PAULA NEWTON, CNN CORRESPONDENT: Yes, as we see him now he is signing obviously the guestbook there, as he will be giving that address to

Parliament. He has addressed parliament before virtually this will be in person, definitely a lot of anticipation for this visit in Canada.

And as I said almost a unanimous applause will be there in the House of Commons, as many people in Canada do feel that this is a situation that

Canada needs to be involved in and they fully support Ukraine and its endeavors and its military endeavors to try and push back the Russian


You heard Jagmeet Singh there, Lynda, actually one of the opposition members say that, of course, President Zelenskyy and his country were an

inspiration to Canadians. He is an opposition leader and again, near unanimous support here in Ukraine.

The point is how much money is Canada willing to back up that support with and that is a crucial issue, when Ukraine has come here with President

Zelenskyy and not just him, but also his Defence Minister at this hour meeting with Canada's Defence Minister to see what else can be put on the


President Zelenskyy comes here as well, understanding that there was a very large Ukrainian diaspora here. We're largest in the world anywhere outside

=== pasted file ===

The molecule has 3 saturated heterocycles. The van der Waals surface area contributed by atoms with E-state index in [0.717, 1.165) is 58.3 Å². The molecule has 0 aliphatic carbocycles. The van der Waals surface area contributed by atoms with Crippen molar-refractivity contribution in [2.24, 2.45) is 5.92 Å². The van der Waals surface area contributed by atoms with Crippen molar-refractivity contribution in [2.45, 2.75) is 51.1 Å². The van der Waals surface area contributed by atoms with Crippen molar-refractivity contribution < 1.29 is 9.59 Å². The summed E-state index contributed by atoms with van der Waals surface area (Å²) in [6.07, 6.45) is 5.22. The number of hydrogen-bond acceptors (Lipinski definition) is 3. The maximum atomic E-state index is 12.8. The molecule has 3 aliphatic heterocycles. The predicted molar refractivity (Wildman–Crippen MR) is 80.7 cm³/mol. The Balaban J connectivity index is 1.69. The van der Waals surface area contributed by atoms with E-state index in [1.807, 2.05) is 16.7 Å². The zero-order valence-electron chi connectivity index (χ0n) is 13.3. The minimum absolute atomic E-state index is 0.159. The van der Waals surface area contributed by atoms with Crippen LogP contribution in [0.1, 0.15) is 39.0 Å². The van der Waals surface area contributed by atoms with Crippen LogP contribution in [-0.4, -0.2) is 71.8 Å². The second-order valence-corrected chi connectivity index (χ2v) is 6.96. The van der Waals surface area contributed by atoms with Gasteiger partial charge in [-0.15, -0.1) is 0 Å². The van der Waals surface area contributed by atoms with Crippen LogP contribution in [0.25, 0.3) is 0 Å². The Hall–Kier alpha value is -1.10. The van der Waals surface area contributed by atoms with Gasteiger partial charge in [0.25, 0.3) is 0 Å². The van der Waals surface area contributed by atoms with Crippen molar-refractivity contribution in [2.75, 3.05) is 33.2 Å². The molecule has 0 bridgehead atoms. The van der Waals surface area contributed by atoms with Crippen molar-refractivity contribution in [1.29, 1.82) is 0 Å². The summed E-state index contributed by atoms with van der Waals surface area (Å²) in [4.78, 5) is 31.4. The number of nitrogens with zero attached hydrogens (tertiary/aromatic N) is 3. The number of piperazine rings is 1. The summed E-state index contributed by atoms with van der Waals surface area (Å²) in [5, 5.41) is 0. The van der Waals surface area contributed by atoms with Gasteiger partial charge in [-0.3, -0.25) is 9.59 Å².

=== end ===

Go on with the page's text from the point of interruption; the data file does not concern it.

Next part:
of Russia. He knows that they will be a formidable force in trying to convince Canada and not just Canada but other allies to continue to

convince democracies around the world to support President Zelenskyy, even though he himself admits this will be a very long and grinding war, Lynda.

KINKADE: And it has already been very long and grinding, Paula, good to have you there. First, I want to go to Fred, because there has been

certainly some major developments since Mr. Zelenskyy began his trip first in the U.S. and now in Canada. Overnight, Russia's naval fleet in Crimea

was attacked.

Just explain the significance of that because a Ukrainian Air Force spokesperson quoted a blow to the dictatorship of Putin?